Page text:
Reading comprehension can be easily defined as understanding what is being read. While the definition seems to be simple, the process is no such thing. “Reading comprehension is an intentional, active, interactive process that occurs before, during and after a person reads a particular piece of writing.” (1) Within the Eye Level program, Levels C through I and 5 through 8, students are challenged with the opportunity to deepen their comprehension skills. The following comprehension strategies can be utilized with their Key & Note as well as directly in their booklets.
Make Predictions Before the student begins to read, ask them to look at the pictures and title of the text. Ask them what they think is going to happen or who the story is going to be about. While reading, they can revise the predictions or make new ones. Making predictions about a text could activate prior knowledge that will positively affect a student’s comprehension.
Underlining & Highlighting While answering comprehension questions, students should go back in the text and underline or highlight the answers. The students can also use this strategy to express words that were difficult for them to understand. Older students can use their Key & Note to write down those words and find them in the dictionary. After writing down the definition have them take another step forward by using it in a sentence.
Generate & Ask Questions Asking questions can help students clarify information and deepen their understanding of a text. Students must be taught how to ask themselves questions about what is happening within a reading. While reading, stop occasionally and have the student reflect and ask a question aloud relating to the text.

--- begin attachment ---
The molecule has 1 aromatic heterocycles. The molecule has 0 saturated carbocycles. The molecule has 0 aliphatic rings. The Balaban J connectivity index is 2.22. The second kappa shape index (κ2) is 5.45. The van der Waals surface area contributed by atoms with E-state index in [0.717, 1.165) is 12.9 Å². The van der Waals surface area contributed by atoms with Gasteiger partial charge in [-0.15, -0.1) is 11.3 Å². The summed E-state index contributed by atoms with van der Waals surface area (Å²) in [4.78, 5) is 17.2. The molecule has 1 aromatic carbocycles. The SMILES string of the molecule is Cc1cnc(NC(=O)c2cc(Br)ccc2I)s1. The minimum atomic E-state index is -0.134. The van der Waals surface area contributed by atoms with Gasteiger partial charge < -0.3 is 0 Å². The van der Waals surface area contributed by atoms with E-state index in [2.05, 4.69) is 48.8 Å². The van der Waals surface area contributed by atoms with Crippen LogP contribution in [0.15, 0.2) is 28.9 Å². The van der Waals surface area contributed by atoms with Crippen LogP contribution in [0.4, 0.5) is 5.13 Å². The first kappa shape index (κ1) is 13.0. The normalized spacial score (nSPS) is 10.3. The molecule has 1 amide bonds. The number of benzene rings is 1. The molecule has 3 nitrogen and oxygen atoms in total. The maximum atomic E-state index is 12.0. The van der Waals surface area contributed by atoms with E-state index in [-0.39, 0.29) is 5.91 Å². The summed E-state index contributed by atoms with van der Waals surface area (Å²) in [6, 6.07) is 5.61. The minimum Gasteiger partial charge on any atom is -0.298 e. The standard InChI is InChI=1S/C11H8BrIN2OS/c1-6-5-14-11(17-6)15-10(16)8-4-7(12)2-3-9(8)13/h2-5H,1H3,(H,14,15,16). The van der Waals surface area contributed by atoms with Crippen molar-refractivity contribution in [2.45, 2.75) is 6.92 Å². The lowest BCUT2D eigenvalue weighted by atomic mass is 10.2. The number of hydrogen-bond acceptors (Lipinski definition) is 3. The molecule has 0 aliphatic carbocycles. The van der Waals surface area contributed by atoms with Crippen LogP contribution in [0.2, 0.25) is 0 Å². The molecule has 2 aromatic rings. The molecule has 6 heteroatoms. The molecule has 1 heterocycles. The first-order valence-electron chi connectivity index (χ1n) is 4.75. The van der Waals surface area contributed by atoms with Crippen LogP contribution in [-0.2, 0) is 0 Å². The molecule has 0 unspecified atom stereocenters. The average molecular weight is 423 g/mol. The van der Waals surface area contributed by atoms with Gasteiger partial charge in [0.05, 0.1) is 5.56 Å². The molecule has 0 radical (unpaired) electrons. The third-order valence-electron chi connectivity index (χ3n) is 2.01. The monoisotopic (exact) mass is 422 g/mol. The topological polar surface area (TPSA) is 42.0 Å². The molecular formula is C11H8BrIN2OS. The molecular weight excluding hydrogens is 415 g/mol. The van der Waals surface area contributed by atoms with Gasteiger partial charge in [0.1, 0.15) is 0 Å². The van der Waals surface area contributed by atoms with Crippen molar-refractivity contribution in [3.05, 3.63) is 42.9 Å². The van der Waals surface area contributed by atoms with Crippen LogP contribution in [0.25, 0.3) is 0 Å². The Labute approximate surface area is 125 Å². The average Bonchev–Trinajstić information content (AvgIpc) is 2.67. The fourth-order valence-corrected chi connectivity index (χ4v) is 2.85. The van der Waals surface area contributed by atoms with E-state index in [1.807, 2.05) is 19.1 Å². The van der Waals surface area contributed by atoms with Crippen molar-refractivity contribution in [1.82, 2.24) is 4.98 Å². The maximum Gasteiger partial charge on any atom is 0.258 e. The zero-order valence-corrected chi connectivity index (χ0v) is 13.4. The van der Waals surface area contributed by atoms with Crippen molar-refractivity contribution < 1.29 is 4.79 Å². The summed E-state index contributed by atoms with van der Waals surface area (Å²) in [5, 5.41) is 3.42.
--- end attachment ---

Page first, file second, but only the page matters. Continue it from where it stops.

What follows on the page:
Discuss the Text Structure Students can comprehend a text when they understand the text structure. Some examples include descriptive writing, sequencing, compare and contrast, and cause and effect. During instruction time, discuss with the student the type of structure the story is. This will also help the student determine the main idea of the story.
Make Connections When reading a passage, students can connect to the reading in order to retain the information. When students connect reading to their own lives, they have a better change being able to recall the information in the future as well as make it more personal and memorable.
Visualize Not all students learn through audible range. With the different learning styles and abilities, many students benefit from visualizing what is taking place within a passage or story. Talk with the student about picturing what they read in their head or taking the time at home to draw different pieces of the reading.
Summarize the Story Once the student has read through a passage, have them summarize the main idea and details within the reading. Summarizing allows the students retell the story in their own words as well as discriminate between the main idea and details of the text. This also allows them to talk about the text and provide clarification of understanding.
1. What is Reading Comprehension? (2012). Retrieved from http://www.k12reader.com/what-is-reading-comprehension/